This type of death produces social changes on a family level [19]. Relationships with the older children are affected [20,21,22] because the parents may become overprotective [23] of them or even distant [24]. Children experience feelings of guilt, fear and anxiety [25], which puts a strain on the parents’ relationship and increases conflicts between them [15, 26].

Perinatal grief is framed within a social context in which a perinatal death is not recognised as the death of a baby [27,28,29]. Research shows that after a perinatal death, parents receive inaccurate information too late [30, 31] and receive inappropriate comments from healthcare professionals [32]. In Spain, unlike in other countries, there is no standardised care for families suffering perinatal grief, with a great variability of care in daily practice for mothers and fathers who suffer the death of their baby [33]. Some studies have shown that in Spain many parents whose babies died did not have a chance to say goodbye to them and have no memory of them such as a photograph or fingerprints as they were never offered these possibilities [34].

Worden’s model defines grief as an adaptation in which “tasks” must be completed by the person who suffers a loss. These “tasks” are: to accept the reality of the loss; work through the pain of the baby’s death; adjust to an environment in which the deceased baby is missing; and find an enduring connection with the deceased baby while embarking on a new life [35]. This way of approaching grief gives those suffering a loss an active role in their mourning [36].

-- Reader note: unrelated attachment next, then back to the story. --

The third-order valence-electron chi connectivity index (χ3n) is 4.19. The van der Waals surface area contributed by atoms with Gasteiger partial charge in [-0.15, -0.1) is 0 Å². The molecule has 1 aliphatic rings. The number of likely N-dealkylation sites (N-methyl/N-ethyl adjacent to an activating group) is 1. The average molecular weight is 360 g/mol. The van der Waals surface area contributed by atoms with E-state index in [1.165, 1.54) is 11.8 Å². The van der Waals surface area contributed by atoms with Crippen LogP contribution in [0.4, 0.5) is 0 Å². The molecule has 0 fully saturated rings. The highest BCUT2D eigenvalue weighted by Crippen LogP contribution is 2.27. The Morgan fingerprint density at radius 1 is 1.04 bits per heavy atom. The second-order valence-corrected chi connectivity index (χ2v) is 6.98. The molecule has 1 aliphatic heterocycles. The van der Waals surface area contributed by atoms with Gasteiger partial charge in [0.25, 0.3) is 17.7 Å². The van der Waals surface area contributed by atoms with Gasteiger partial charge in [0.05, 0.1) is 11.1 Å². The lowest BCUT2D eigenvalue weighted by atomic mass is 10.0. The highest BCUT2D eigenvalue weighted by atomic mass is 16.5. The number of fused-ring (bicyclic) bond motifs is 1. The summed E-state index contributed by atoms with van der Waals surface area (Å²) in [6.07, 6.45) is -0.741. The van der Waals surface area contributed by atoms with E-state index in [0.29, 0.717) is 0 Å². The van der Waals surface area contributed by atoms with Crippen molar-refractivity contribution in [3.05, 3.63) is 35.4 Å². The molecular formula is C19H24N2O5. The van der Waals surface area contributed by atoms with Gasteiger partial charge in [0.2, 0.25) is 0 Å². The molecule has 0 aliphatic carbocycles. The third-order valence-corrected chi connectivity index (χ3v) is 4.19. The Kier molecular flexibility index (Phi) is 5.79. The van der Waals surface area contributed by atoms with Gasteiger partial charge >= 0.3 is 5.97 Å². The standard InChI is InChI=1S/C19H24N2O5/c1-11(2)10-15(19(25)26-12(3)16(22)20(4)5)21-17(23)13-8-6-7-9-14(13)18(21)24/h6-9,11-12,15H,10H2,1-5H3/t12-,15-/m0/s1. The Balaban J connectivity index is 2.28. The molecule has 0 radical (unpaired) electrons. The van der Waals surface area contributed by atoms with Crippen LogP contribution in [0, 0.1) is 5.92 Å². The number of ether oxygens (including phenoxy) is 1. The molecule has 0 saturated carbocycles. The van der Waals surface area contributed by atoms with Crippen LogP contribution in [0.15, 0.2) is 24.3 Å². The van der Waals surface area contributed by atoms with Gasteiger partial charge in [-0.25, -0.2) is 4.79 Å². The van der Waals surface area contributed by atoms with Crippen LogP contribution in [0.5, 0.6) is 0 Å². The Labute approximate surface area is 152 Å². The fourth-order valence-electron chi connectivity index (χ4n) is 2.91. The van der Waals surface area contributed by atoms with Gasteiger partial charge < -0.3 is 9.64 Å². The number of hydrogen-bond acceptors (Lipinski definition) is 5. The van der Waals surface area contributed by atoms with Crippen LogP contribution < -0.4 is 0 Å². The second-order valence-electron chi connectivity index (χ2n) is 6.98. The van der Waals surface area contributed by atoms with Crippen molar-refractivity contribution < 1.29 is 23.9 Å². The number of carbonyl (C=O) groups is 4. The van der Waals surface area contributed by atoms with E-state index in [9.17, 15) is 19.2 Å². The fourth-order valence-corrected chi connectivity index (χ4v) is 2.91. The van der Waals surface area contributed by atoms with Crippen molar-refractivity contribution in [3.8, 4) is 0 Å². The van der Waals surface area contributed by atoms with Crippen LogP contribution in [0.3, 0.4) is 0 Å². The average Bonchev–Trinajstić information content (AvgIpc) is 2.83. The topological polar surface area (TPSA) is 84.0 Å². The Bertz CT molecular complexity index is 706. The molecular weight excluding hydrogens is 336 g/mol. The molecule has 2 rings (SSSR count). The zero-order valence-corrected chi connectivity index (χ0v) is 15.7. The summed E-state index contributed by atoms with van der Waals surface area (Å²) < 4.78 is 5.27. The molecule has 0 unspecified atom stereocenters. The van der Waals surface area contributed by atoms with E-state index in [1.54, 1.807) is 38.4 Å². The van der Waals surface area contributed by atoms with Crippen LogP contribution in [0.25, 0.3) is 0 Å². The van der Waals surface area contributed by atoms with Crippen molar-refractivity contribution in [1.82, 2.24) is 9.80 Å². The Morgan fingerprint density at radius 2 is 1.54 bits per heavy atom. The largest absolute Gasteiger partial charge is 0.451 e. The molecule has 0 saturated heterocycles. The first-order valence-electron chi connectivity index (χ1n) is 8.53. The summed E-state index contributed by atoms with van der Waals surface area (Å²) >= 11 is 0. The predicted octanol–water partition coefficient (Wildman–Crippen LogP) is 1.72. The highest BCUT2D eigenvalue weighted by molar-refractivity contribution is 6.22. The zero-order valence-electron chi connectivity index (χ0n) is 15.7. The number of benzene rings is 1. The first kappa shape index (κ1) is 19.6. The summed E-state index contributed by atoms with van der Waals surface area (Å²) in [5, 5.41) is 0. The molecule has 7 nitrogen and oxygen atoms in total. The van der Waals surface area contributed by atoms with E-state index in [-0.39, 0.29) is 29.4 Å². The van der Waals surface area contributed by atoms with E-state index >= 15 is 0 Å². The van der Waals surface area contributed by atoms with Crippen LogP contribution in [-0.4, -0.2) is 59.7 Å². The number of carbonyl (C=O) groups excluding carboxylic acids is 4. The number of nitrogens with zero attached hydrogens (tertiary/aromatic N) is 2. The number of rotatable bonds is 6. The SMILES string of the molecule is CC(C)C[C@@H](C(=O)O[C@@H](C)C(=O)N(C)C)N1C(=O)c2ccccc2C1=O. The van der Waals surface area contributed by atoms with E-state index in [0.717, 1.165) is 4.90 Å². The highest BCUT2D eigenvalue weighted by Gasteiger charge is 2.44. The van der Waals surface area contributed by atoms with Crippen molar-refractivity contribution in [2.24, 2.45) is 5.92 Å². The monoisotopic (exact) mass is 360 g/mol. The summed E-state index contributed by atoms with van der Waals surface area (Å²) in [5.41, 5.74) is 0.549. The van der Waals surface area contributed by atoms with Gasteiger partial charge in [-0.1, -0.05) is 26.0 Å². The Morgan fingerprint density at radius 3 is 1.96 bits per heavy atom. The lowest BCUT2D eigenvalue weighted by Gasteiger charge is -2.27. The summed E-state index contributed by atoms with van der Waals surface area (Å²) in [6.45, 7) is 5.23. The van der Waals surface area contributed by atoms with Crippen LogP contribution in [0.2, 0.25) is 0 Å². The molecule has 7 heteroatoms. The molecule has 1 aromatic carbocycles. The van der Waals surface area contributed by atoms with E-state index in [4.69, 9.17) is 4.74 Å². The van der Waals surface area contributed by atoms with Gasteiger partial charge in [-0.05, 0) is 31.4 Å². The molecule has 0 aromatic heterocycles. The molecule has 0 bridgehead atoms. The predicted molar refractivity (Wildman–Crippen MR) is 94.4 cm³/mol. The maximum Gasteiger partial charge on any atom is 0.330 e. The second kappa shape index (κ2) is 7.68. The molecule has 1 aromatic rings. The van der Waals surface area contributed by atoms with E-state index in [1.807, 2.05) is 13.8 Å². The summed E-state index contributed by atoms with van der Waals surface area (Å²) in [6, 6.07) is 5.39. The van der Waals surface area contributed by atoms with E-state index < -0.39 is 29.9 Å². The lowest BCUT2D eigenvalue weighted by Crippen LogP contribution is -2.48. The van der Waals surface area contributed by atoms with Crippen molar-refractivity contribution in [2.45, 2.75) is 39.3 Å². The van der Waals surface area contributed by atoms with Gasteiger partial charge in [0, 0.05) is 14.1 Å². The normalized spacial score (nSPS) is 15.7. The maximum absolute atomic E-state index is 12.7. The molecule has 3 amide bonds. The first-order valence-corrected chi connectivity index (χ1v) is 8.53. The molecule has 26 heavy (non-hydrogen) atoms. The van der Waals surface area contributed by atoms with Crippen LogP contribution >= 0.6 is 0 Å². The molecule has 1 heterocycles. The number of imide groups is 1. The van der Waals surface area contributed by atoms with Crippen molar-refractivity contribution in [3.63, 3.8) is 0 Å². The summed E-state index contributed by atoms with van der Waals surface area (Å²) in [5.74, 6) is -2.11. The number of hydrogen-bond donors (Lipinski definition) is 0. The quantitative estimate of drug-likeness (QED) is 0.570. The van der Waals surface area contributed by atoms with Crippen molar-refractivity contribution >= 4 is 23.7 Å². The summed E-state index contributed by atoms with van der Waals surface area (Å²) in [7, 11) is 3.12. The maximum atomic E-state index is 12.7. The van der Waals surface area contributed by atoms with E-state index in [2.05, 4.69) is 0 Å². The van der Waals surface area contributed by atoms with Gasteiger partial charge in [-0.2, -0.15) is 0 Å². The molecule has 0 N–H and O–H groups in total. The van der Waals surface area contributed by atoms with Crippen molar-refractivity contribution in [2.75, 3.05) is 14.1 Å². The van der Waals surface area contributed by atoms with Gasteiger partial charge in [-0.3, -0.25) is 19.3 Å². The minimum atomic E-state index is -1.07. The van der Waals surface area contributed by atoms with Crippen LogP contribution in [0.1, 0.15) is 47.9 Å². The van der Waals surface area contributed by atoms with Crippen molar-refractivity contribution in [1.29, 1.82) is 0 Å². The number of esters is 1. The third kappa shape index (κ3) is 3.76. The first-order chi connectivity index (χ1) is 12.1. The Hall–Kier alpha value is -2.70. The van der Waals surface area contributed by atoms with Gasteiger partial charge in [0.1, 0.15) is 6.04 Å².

Literature on the subject shows both a scarcity of clinical guidelines [37] and the need for more evidence on the phenomenon from the perspective of the mothers and fathers of the deceased baby [38].



The objective of this study is to describe and understand the experiences and perceptions of mothers and fathers who have suffered a perinatal death.

Design and setting

A qualitative study based on Gadamer’s hermeneutic phenomenology was designed. For Gadamer, human experience cannot be understood without language [39]. Understanding participants’ stories requires being prepared to be told something through a dialogue, from which meanings emerge. The development of the study followed the phases of a Gadamerian-based research method [40]:

  1. 1.

    To decide whether the research question is pertinent to the methodological assumptions. Perinatal loss is a phenomenon of the lifeworld that can be understood from the perspective of hermeneutic phenomenology. Gadamer’s philosophical approach is appropriate for comprehending the experiences of parents who have suffered a perinatal death.

  2. 2.